Climate change and fire effects on a prairie-woodland ecotone: projecting species range shifts with a dynamic global vegetation model

Ecology and Evolution
By: , and 



Large shifts in species ranges have been predicted under future climate scenarios based primarily on niche-based species distribution models. However, the mechanisms that would cause such shifts are uncertain. Natural and anthropogenic fires have shaped the distributions of many plant species, but their effects have seldom been included in future projections of species ranges. Here, we examine how the combination of climate and fire influence historical and future distributions of the ponderosa pine–prairie ecotone at the edge of the Black Hills in South Dakota, USA, as simulated by MC1, a dynamic global vegetation model that includes the effects of fire, climate, and atmospheric CO2 concentration on vegetation dynamics. For this purpose, we parameterized MC1 for ponderosa pine in the Black Hills, designating the revised model as MC1-WCNP. Results show that fire frequency, as affected by humidity and temperature, is central to the simulation of historical prairies in the warmer lowlands versus woodlands in the cooler, moister highlands. Based on three downscaled general circulation model climate projections for the 21st century, we simulate greater frequencies of natural fire throughout the area due to substantial warming and, for two of the climate projections, lower relative humidity. However, established ponderosa pine forests are relatively fire resistant, and areas that were initially wooded remained so over the 21st century for most of our future climate x fire management scenarios. This result contrasts with projections for ponderosa pine based on climatic niches, which suggest that its suitable habitat in the Black Hills will be greatly diminished by the middle of the 21st century. We hypothesize that the differences between the future predictions from these two approaches are due in part to the inclusion of fire effects in MC1, and we highlight the importance of accounting for fire as managed by humans in assessing both historical species distributions and future climate change effects.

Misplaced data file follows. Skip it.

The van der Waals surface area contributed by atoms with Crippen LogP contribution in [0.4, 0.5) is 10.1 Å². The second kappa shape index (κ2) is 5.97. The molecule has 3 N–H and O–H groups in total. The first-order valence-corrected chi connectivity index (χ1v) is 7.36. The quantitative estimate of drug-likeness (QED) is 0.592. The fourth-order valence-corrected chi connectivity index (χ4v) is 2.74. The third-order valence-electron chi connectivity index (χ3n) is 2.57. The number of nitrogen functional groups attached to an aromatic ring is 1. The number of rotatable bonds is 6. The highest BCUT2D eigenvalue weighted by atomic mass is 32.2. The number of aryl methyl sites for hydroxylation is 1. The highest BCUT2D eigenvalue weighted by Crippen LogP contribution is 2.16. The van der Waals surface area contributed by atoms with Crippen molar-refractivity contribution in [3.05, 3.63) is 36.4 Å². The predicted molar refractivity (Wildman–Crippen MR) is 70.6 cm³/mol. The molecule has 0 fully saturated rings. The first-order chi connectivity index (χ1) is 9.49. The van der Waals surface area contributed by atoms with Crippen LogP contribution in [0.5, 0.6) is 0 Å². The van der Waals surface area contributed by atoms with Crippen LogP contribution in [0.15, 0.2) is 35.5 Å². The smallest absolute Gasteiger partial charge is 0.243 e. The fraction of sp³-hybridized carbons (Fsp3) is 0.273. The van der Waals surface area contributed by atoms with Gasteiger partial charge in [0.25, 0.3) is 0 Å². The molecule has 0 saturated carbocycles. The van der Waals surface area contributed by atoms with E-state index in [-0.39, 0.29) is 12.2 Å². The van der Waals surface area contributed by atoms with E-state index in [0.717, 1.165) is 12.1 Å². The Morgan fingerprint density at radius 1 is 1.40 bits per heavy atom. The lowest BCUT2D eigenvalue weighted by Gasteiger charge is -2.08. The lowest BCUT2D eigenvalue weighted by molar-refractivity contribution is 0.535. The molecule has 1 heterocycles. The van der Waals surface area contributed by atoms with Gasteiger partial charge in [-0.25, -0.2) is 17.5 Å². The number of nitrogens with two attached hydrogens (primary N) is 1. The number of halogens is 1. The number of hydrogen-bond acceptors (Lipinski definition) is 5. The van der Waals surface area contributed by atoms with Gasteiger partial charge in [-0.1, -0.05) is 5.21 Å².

Study Area

Publication type Article
Publication Subtype Journal Article
Title Climate change and fire effects on a prairie-woodland ecotone: projecting species range shifts with a dynamic global vegetation model
Series title Ecology and Evolution
DOI 10.1002/ece3.877
Volume 3
Issue 15
Year Published 2013
Language English
Publisher Wiley
Contributing office(s) Northern Prairie Wildlife Research Center
Description 22 p.
Larger Work Type Article
Larger Work Subtype Journal Article
Larger Work Title Ecology and Evolution
First page 5076
Last page 5097
Country United States
State South Dakota
Other Geospatial Wind Cave National Park
Online Only (Y/N) Y
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